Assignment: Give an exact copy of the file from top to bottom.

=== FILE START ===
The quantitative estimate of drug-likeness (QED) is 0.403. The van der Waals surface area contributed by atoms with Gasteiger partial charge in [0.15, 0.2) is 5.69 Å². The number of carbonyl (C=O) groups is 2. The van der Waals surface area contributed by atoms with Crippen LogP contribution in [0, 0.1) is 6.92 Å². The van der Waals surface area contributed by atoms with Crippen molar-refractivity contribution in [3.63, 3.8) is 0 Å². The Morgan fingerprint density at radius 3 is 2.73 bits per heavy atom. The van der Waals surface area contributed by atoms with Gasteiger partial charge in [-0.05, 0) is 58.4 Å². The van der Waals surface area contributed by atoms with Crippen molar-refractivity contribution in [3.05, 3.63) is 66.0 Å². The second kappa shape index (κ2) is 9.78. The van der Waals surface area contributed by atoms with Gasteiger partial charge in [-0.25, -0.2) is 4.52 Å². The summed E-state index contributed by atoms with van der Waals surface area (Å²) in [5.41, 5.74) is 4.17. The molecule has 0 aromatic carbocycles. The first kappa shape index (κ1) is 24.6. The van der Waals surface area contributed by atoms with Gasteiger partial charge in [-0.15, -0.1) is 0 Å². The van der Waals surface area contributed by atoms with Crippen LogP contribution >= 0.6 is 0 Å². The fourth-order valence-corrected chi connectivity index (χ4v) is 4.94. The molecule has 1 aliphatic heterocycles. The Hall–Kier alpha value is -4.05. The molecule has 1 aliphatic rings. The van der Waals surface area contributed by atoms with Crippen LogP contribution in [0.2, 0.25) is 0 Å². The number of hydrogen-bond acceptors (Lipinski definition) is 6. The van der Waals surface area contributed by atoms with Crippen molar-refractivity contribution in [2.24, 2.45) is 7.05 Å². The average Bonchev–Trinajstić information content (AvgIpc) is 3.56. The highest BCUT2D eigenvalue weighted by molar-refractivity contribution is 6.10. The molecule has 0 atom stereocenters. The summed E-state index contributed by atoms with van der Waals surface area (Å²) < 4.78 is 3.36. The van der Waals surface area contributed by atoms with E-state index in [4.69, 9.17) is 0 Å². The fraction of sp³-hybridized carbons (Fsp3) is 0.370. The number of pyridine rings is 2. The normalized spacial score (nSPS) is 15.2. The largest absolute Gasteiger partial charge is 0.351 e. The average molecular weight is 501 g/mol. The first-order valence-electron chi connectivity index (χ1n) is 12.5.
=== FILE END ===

The quantitative estimate of drug-likeness (QED) is 0.403. The van der Waals surface area contributed by atoms with Gasteiger partial charge in [0.15, 0.2) is 5.69 Å². The number of carbonyl (C=O) groups is 2. The van der Waals surface area contributed by atoms with Crippen LogP contribution in [0, 0.1) is 6.92 Å². The van der Waals surface area contributed by atoms with Crippen molar-refractivity contribution in [3.63, 3.8) is 0 Å². The Morgan fingerprint density at radius 3 is 2.73 bits per heavy atom. The van der Waals surface area contributed by atoms with Gasteiger partial charge in [-0.05, 0) is 58.4 Å². The van der Waals surface area contributed by atoms with Crippen molar-refractivity contribution in [3.05, 3.63) is 66.0 Å². The second kappa shape index (κ2) is 9.78. The van der Waals surface area contributed by atoms with Gasteiger partial charge in [-0.25, -0.2) is 4.52 Å². The summed E-state index contributed by atoms with van der Waals surface area (Å²) in [5.41, 5.74) is 4.17. The molecule has 0 aromatic carbocycles. The first kappa shape index (κ1) is 24.6. The van der Waals surface area contributed by atoms with Gasteiger partial charge in [-0.15, -0.1) is 0 Å². The van der Waals surface area contributed by atoms with Crippen LogP contribution >= 0.6 is 0 Å². The fourth-order valence-corrected chi connectivity index (χ4v) is 4.94. The molecule has 1 aliphatic heterocycles. The Hall–Kier alpha value is -4.05. The molecule has 1 aliphatic rings. The van der Waals surface area contributed by atoms with Crippen LogP contribution in [0.2, 0.25) is 0 Å². The number of hydrogen-bond acceptors (Lipinski definition) is 6. The van der Waals surface area contributed by atoms with Crippen molar-refractivity contribution in [2.24, 2.45) is 7.05 Å². The average Bonchev–Trinajstić information content (AvgIpc) is 3.56. The highest BCUT2D eigenvalue weighted by molar-refractivity contribution is 6.10. The molecule has 0 atom stereocenters. The summed E-state index contributed by atoms with van der Waals surface area (Å²) < 4.78 is 3.36. The van der Waals surface area contributed by atoms with E-state index in [4.69, 9.17) is 0 Å². The fraction of sp³-hybridized carbons (Fsp3) is 0.370. The number of pyridine rings is 2. The normalized spacial score (nSPS) is 15.2. The largest absolute Gasteiger partial charge is 0.351 e. The average molecular weight is 501 g/mol. The first-order valence-electron chi connectivity index (χ1n) is 12.5.